More spectacular displays on horizon


Did you see the display of the aurora borealis a few weeks ago? It was visible well into the southern states and with some reports as far south as Mexico.

The intensity and frequency of auroral displays correlate to sunspot activity, which varies according to an 11-year cycle. We have reached the peak of that cycle, a period called solar maximum.

As we experience that period of intense solar activity over the next year, we can expect, or at least hope for, other spectacular auroral displays.

First, let’s discuss why and how aurorae happen. Then, I’ll give some practical advice on seeing them.

The glorious display began 100,000 years ago in the sun’s tiny core. The pressures and temperatures there are so high that the sun fuses its component hydrogen into helium in a hydrogen-bomb reaction on an unimaginably epic scale.

The resulting energy boils and heaves its way to the surface in a chaotic journey that lasts 100,000 years or more. As it finally reaches the sun’s surface, it strips hydrogen atoms of their orbiting electrons.

What is left are naked protons and electrons, charged subatomic particles. The sun’s power ejects some charged particles from its surface into its corona, its outer atmosphere.

Particles build up in the corona until the pressure becomes so great that a part of the corona explodes outward into space as a coronal mass ejection (CME for short).

Every so often, those CMEs head in Earth’s direction. About 18 hours after a CME, a deadly wave of charged solar particles inundates Earth.

Luckily for us, Earth keeps on spinning. Deep at its center is a rotating core of mostly iron. Our spinning iron core acts like a dynamo by generating a field of electromagnetic energy.

That magnetic field repels 98% of the charged particles into space, where they can do us no harm. The lines of magnetic force carry the rest to the north and south magnetic poles.

A few of those particles travel the ever-changing, ever-shifting lines of magnetism that pass through Earth’s atmosphere.

Our atmosphere is mostly nitrogen (78%) and oxygen (21%. As the charged particles slam into the atmospheric molecules, those molecules light up and produce the varying colors of the display.

The green in the aurorae results from collisions with oxygen molecules in the lower atmosphere. Higher up in the ionosphere, collisions with oxygen produce red, and collisions with nitrogen create a violet hue.

Why do most aurorae look green if nitrogen is the predominant gas in our atmosphere? The fault, dear readers, lies not in the auroral light but in ourselves. The human eye is much more sensitive to green than red or violet.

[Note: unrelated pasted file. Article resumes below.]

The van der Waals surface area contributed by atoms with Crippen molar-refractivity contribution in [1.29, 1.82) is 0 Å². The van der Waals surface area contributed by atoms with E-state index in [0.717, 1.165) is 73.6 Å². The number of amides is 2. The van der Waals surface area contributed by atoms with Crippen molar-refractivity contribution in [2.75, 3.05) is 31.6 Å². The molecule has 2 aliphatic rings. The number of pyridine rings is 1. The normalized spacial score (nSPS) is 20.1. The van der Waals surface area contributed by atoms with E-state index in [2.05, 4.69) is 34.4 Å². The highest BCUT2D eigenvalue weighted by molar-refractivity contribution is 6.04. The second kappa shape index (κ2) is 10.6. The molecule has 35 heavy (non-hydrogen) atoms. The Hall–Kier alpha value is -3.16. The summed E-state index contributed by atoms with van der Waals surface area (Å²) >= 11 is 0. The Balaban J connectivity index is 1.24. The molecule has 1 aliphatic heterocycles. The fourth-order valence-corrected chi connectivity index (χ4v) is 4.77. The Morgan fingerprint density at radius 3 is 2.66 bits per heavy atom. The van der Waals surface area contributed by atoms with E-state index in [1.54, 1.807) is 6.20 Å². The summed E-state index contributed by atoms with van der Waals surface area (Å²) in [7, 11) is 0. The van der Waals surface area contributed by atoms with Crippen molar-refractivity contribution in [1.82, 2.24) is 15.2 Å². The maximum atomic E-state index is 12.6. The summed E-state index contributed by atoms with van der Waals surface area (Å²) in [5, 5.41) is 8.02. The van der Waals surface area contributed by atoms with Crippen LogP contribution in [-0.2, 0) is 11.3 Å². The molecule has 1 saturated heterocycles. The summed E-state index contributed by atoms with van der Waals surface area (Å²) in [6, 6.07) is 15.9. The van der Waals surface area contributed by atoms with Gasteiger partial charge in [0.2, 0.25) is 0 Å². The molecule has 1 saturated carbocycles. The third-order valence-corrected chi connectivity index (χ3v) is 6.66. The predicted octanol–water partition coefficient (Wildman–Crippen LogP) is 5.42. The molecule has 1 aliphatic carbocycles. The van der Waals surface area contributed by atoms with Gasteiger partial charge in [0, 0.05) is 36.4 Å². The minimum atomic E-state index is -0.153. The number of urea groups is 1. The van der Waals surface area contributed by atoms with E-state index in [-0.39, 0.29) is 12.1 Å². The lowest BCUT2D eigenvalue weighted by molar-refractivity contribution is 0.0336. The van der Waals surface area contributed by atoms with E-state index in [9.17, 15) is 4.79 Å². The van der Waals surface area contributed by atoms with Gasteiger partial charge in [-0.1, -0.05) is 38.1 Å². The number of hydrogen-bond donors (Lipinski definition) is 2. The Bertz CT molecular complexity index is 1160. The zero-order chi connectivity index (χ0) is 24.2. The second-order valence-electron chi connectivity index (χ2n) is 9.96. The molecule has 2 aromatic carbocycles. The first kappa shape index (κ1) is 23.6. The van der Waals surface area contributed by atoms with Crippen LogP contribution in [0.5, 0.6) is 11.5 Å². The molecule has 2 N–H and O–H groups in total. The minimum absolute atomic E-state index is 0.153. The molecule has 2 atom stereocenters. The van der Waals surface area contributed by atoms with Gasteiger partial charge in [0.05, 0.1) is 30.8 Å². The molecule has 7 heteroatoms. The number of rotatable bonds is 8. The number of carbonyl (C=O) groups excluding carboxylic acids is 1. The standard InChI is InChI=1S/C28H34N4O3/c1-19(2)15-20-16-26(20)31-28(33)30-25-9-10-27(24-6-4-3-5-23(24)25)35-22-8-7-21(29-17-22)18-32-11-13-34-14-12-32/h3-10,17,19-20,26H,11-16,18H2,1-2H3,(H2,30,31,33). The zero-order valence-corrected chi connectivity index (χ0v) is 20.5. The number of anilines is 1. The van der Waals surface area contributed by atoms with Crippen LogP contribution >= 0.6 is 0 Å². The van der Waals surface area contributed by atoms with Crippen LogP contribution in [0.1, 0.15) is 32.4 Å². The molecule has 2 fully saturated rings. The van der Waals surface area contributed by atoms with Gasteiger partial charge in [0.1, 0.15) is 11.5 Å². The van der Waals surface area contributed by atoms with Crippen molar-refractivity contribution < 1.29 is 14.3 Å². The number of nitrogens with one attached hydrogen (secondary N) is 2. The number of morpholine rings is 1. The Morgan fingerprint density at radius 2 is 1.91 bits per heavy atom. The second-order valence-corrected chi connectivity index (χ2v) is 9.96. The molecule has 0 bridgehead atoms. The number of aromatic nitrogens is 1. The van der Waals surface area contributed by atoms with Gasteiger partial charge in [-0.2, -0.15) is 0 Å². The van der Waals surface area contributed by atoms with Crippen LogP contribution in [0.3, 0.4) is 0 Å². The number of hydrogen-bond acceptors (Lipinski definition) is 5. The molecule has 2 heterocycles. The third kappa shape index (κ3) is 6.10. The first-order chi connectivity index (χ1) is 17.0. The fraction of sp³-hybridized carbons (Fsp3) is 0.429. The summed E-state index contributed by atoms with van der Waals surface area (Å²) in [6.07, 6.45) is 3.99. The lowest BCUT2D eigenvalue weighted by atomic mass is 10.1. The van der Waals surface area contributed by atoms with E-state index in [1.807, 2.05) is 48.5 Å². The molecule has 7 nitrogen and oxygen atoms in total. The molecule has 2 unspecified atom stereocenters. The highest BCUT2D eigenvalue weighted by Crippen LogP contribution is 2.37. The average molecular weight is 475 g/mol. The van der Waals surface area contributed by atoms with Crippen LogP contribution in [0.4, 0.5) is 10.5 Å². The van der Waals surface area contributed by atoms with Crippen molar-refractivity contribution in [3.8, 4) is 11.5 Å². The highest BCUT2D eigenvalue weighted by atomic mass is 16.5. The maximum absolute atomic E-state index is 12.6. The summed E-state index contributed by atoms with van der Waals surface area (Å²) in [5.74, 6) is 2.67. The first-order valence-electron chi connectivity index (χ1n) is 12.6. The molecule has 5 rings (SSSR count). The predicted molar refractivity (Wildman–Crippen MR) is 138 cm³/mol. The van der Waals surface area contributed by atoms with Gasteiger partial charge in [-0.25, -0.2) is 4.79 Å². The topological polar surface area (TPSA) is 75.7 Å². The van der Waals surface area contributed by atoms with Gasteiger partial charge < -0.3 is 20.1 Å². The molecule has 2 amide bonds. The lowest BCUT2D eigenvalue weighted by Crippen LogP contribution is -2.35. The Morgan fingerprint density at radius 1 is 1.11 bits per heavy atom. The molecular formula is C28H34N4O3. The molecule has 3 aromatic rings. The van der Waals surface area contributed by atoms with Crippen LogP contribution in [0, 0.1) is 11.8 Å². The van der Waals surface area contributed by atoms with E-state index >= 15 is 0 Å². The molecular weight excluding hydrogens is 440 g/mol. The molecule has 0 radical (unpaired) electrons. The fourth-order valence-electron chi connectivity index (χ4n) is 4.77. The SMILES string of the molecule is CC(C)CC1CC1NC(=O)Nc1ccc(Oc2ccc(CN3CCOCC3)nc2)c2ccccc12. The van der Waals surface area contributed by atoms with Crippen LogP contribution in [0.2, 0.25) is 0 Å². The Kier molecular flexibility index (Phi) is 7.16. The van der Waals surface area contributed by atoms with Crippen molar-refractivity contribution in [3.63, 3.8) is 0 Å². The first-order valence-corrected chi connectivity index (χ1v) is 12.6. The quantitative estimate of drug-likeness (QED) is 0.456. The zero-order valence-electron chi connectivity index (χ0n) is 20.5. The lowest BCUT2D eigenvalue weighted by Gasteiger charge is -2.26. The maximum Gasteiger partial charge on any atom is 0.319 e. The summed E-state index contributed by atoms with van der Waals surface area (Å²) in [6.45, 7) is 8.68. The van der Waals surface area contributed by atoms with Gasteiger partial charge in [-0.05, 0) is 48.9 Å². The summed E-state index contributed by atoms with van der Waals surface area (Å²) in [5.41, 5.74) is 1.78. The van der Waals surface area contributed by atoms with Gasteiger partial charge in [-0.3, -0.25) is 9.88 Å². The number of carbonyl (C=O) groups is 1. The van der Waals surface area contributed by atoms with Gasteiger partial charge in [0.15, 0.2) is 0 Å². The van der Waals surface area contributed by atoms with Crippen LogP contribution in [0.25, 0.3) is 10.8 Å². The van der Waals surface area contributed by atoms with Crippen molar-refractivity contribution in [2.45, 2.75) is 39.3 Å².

Here’s some advice on seeing them. First, you’ll need some warning of when they might happen. The media cannot always provide sufficient advanced warning.

It’s not their fault. Even during intense solar activity, the CME might not be aimed at Earth. Or the most intense display might happen during daylight in Ohio.

So it helps to have advanced warning. Apps for iPhones and Android provide alerts of potential aurorae visible at your latitude.

I use “My Aurora Forecast” on my iPhone. It includes alert notifications for one’s specific location, live aurora cameras, and maps of projected auroral activity.

Second, it helps to have an eye more sensitive to auroral colors than the ones you were born with. Luckily, most people own one in the form of a smartphone. Turn on your camera and point it north. Your phone may see aurorae that your eyes missed.

Third, if possible, get to a dark rural sky, especially one with no large cities to your north. True aurora aficionados travel to dark skies when an aurora seems likely.

However, auroral displays are notoriously fickle. If you spot an aurora, and it looks short-term, stay wherever you are.

Finally, be patient. Check every couple hours if you don’t see a display after an auroral alert. Truly excellent displays will ebb and flow throughout the night.

Next week: We have known the causes of aurorae only since the beginning of the 20th century. Our current understanding arises from the work of Norwegian astronomer Kristian Birkeland and his sometimes frustrating struggle to get his research appreciated by the broader astronomical community. More on that next week.

Tom Burns is the former director of the Perkins Observatory in Delaware.

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